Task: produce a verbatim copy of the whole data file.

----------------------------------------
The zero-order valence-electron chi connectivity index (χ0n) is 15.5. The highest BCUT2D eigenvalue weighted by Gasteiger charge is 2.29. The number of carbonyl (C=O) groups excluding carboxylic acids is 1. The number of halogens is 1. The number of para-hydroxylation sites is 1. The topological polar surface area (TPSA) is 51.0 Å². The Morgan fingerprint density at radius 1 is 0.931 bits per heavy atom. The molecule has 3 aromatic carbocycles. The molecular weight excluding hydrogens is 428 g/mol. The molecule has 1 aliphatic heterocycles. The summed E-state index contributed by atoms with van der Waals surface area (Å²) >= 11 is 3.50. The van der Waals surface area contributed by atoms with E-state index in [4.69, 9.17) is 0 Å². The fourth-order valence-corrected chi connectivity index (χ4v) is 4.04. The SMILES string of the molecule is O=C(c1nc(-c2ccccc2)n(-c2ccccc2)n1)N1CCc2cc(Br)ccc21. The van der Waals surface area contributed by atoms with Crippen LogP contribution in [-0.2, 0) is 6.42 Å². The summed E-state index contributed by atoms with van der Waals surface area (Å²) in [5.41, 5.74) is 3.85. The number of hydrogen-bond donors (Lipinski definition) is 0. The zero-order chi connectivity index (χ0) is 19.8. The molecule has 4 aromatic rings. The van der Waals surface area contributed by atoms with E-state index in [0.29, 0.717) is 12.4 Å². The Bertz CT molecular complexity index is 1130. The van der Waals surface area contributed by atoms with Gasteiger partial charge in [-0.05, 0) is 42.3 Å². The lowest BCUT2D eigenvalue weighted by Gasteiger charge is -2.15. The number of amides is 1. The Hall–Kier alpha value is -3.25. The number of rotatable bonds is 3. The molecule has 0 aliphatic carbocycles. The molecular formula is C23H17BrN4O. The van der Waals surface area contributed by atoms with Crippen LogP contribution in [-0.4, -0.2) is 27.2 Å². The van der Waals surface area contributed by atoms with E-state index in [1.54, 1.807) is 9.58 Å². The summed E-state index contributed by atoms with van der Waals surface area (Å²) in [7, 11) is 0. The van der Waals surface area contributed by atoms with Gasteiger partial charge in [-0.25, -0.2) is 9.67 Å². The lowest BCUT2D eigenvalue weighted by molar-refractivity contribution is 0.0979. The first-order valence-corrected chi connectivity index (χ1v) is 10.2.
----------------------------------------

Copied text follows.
The zero-order valence-electron chi connectivity index (χ0n) is 15.5. The highest BCUT2D eigenvalue weighted by Gasteiger charge is 2.29. The number of carbonyl (C=O) groups excluding carboxylic acids is 1. The number of halogens is 1. The number of para-hydroxylation sites is 1. The topological polar surface area (TPSA) is 51.0 Å². The Morgan fingerprint density at radius 1 is 0.931 bits per heavy atom. The molecule has 3 aromatic carbocycles. The molecular weight excluding hydrogens is 428 g/mol. The molecule has 1 aliphatic heterocycles. The summed E-state index contributed by atoms with van der Waals surface area (Å²) >= 11 is 3.50. The van der Waals surface area contributed by atoms with E-state index in [4.69, 9.17) is 0 Å². The fourth-order valence-corrected chi connectivity index (χ4v) is 4.04. The SMILES string of the molecule is O=C(c1nc(-c2ccccc2)n(-c2ccccc2)n1)N1CCc2cc(Br)ccc21. The van der Waals surface area contributed by atoms with Crippen LogP contribution in [-0.2, 0) is 6.42 Å². The summed E-state index contributed by atoms with van der Waals surface area (Å²) in [5.41, 5.74) is 3.85. The number of hydrogen-bond donors (Lipinski definition) is 0. The zero-order chi connectivity index (χ0) is 19.8. The molecule has 4 aromatic rings. The van der Waals surface area contributed by atoms with E-state index in [0.29, 0.717) is 12.4 Å². The Bertz CT molecular complexity index is 1130. The van der Waals surface area contributed by atoms with Gasteiger partial charge in [-0.05, 0) is 42.3 Å². The lowest BCUT2D eigenvalue weighted by Gasteiger charge is -2.15. The number of amides is 1. The Hall–Kier alpha value is -3.25. The number of rotatable bonds is 3. The molecule has 0 aliphatic carbocycles. The molecular formula is C23H17BrN4O. The van der Waals surface area contributed by atoms with Crippen LogP contribution in [-0.4, -0.2) is 27.2 Å². The van der Waals surface area contributed by atoms with E-state index in [1.54, 1.807) is 9.58 Å². The summed E-state index contributed by atoms with van der Waals surface area (Å²) in [7, 11) is 0. The van der Waals surface area contributed by atoms with Gasteiger partial charge in [-0.25, -0.2) is 9.67 Å². The lowest BCUT2D eigenvalue weighted by molar-refractivity contribution is 0.0979. The first-order valence-corrected chi connectivity index (χ1v) is 10.2.